Monday, August 31, 2009

Iliac Furrow

“What,” you may ask, “is an iliac furrow?”

A picture may be worth a thousand words, but I’m going to try to describe it for you before I show you. An iliac furrow, alternatively known as Apollo’s belt or the Adonis belt, is the indented line on the human body that runs from the hip bone (aka the iliac crest) to the pubic bone on either side of the abdomen. Can you picture it?

“Why do you care about this?”

For years it has been my second favorite part of a male body (hands first), but until this weekend, I never knew what it was called. Why this weekend? After seeing a stunning sketch of a basically naked male torso, I knew that a line so prominently featured in most beautiful human forms had to have a name, so I went looking for it.

While Henry Grey says the iliac furrow is most pronounced in “fat subjects”, the fact that the more poetic terms are used in art history to describe the area on paragons of the human form makes perfect sense.

The fashion of low slung jeans may well be filling the world with unsightly images of muffin tops, coin slots, and plumber’s cracks, but an unexpected glimpse at the beginnings of well defined iliac furrow can quickly wash all that ugliness away.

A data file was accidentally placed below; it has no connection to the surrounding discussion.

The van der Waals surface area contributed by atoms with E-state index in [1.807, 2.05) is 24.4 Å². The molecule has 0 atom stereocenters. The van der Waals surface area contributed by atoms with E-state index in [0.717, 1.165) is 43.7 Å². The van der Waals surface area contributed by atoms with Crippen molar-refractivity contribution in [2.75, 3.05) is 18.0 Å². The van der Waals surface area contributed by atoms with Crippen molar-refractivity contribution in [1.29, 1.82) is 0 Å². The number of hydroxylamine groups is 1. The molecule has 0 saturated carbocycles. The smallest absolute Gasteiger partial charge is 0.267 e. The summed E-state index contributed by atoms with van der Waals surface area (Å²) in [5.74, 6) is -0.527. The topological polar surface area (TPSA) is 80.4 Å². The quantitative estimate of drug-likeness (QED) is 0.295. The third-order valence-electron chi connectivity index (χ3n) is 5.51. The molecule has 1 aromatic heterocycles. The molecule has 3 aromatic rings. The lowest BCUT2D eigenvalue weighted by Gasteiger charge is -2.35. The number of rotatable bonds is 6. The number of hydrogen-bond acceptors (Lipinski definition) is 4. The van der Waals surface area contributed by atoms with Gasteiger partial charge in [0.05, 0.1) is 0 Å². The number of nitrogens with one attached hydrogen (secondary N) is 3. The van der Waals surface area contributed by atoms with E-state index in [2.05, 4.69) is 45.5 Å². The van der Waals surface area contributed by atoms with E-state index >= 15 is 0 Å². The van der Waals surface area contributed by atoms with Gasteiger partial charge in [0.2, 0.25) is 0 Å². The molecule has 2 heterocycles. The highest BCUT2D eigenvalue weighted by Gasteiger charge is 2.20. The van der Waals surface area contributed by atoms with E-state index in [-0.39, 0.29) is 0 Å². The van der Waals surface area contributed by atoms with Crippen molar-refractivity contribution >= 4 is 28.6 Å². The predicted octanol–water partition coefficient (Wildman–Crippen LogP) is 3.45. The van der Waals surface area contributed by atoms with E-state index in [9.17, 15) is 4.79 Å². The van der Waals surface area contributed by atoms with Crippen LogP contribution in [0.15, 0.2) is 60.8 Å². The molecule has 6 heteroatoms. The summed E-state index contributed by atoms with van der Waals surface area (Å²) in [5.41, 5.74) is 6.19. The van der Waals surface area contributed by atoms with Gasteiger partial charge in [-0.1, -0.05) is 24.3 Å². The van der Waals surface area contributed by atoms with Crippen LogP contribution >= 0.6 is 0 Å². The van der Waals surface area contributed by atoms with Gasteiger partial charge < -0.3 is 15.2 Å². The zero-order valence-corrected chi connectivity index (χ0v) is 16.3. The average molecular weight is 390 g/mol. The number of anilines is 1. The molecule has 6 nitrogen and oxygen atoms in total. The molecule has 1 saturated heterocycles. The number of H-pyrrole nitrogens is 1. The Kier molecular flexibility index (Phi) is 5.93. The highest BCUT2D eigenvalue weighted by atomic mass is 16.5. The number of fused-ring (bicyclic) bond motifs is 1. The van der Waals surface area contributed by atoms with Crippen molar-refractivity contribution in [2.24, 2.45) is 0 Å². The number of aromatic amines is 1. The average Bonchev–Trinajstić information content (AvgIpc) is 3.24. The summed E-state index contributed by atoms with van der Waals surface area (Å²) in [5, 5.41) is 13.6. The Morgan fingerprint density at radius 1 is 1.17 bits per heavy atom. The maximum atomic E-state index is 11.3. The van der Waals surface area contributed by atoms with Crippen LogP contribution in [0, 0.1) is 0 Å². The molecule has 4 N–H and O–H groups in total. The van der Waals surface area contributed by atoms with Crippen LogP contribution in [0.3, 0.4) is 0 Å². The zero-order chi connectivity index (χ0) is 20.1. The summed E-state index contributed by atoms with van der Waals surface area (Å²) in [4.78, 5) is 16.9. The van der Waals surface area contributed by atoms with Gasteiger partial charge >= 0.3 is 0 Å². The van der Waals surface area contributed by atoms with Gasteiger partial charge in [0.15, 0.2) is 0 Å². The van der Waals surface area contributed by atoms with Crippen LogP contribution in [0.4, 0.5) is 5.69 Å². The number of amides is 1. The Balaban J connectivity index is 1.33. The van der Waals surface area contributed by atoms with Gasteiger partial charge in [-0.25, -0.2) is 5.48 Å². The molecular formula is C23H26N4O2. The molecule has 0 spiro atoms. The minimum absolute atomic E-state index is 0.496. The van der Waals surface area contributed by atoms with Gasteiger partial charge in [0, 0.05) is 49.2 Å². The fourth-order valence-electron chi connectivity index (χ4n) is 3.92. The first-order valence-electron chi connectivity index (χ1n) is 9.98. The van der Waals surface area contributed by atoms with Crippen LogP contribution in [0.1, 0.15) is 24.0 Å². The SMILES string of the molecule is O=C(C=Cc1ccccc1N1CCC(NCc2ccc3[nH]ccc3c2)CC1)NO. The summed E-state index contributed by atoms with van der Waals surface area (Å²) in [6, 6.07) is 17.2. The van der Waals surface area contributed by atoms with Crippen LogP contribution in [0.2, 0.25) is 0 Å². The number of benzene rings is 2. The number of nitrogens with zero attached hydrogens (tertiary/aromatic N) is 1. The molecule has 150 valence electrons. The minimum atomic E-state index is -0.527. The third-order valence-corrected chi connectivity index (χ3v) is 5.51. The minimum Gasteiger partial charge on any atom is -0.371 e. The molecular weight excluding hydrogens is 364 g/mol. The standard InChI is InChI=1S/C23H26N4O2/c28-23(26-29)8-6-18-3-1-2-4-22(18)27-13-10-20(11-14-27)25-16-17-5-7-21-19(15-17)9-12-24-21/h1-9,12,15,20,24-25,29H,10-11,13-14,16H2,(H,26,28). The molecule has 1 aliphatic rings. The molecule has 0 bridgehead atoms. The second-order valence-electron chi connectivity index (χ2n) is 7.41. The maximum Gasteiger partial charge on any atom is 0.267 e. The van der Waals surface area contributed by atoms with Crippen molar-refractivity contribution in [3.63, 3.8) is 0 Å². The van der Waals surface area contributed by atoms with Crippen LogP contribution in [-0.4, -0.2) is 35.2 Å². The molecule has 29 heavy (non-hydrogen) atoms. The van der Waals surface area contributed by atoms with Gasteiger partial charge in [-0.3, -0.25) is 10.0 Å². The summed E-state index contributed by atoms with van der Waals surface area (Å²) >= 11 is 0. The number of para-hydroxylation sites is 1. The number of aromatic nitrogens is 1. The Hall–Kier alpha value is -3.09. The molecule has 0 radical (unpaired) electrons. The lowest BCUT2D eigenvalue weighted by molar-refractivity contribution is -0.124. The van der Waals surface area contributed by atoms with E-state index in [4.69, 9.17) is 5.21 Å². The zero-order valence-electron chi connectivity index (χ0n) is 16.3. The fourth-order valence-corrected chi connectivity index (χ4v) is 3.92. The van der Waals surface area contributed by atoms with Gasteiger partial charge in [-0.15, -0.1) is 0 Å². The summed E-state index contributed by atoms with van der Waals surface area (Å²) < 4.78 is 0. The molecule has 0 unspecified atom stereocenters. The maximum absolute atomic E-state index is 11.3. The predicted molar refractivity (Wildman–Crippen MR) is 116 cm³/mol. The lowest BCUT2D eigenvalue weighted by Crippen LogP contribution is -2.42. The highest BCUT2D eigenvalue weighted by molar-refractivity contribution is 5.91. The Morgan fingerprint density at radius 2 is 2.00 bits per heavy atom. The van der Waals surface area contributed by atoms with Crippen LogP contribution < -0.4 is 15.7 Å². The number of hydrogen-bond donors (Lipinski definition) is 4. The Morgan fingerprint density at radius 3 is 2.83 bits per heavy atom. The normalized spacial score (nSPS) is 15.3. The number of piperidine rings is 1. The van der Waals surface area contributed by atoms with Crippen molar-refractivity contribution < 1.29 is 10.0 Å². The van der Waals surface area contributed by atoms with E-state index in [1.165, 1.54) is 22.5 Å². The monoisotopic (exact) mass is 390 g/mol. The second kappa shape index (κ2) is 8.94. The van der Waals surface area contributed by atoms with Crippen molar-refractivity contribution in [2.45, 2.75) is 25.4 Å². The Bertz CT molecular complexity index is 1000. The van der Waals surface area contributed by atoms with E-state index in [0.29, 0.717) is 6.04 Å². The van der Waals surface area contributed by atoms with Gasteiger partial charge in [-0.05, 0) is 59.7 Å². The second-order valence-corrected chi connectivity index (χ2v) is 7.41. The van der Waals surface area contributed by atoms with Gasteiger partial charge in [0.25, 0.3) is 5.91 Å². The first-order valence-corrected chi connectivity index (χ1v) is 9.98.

This is clearly NOT the stunning sketch (to which someday I hope to provide a link), but a slice of Ruddy & Sallow, an oil painting I did some years ago as an exercise attempting to recreate skin tones. (As you can see, it is difficult to not muddy the colors.)

My favorite iliac furrow is modeled here by my ruddy husband.

3 comments:

Kelly Elmore said...

I love those too! Soccer players have the best ones!

LB said...

Swimmers have good ones too, and they can always be seen, but somehow the goofy looking Speedos ruin the attraction.

I have to find this picture of Ryan Reynolds I saw once - good iliac furrows on that one!

LB said...

That wasn't very difficult (top photo).